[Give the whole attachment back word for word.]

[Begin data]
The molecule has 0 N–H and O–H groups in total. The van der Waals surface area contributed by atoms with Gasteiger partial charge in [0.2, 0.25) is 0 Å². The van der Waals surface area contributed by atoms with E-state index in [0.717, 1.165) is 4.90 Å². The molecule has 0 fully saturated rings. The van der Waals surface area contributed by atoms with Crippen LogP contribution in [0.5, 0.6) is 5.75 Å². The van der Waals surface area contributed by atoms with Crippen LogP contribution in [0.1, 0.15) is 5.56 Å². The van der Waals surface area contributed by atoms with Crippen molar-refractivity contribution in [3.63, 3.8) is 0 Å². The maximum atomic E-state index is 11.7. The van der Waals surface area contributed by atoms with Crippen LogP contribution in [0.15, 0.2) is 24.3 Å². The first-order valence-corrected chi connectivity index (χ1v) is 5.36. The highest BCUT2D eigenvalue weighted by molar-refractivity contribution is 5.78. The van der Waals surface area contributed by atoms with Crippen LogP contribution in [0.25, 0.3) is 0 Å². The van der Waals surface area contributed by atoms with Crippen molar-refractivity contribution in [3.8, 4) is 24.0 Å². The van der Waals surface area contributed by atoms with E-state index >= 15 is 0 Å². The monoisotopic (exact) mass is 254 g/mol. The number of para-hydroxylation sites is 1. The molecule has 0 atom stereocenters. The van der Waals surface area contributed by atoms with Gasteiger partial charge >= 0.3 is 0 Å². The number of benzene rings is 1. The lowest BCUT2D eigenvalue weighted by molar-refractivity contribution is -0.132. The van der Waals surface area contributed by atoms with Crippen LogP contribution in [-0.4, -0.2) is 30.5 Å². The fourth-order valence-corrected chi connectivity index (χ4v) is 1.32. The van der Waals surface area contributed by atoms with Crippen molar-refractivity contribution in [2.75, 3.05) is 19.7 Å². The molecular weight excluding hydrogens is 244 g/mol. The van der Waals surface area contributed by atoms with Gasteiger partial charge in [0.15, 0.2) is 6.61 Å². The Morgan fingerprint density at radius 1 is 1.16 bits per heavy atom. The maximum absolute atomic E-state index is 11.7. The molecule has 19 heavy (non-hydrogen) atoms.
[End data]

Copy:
The molecule has 0 N–H and O–H groups in total. The van der Waals surface area contributed by atoms with Gasteiger partial charge in [0.2, 0.25) is 0 Å². The van der Waals surface area contributed by atoms with E-state index in [0.717, 1.165) is 4.90 Å². The molecule has 0 fully saturated rings. The van der Waals surface area contributed by atoms with Crippen LogP contribution in [0.5, 0.6) is 5.75 Å². The van der Waals surface area contributed by atoms with Crippen LogP contribution in [0.1, 0.15) is 5.56 Å². The van der Waals surface area contributed by atoms with Crippen molar-refractivity contribution in [3.63, 3.8) is 0 Å². The maximum atomic E-state index is 11.7. The van der Waals surface area contributed by atoms with Crippen LogP contribution in [0.15, 0.2) is 24.3 Å². The first-order valence-corrected chi connectivity index (χ1v) is 5.36. The highest BCUT2D eigenvalue weighted by molar-refractivity contribution is 5.78. The van der Waals surface area contributed by atoms with Crippen LogP contribution in [0.25, 0.3) is 0 Å². The van der Waals surface area contributed by atoms with Crippen molar-refractivity contribution in [3.8, 4) is 24.0 Å². The van der Waals surface area contributed by atoms with E-state index >= 15 is 0 Å². The monoisotopic (exact) mass is 254 g/mol. The number of para-hydroxylation sites is 1. The molecule has 0 atom stereocenters. The van der Waals surface area contributed by atoms with Gasteiger partial charge >= 0.3 is 0 Å². The number of benzene rings is 1. The lowest BCUT2D eigenvalue weighted by molar-refractivity contribution is -0.132. The van der Waals surface area contributed by atoms with Crippen LogP contribution in [-0.4, -0.2) is 30.5 Å². The fourth-order valence-corrected chi connectivity index (χ4v) is 1.32. The van der Waals surface area contributed by atoms with Crippen molar-refractivity contribution in [2.75, 3.05) is 19.7 Å². The molecular weight excluding hydrogens is 244 g/mol. The van der Waals surface area contributed by atoms with Gasteiger partial charge in [0.15, 0.2) is 6.61 Å². The Morgan fingerprint density at radius 1 is 1.16 bits per heavy atom. The maximum absolute atomic E-state index is 11.7. The molecule has 19 heavy (non-hydrogen) atoms.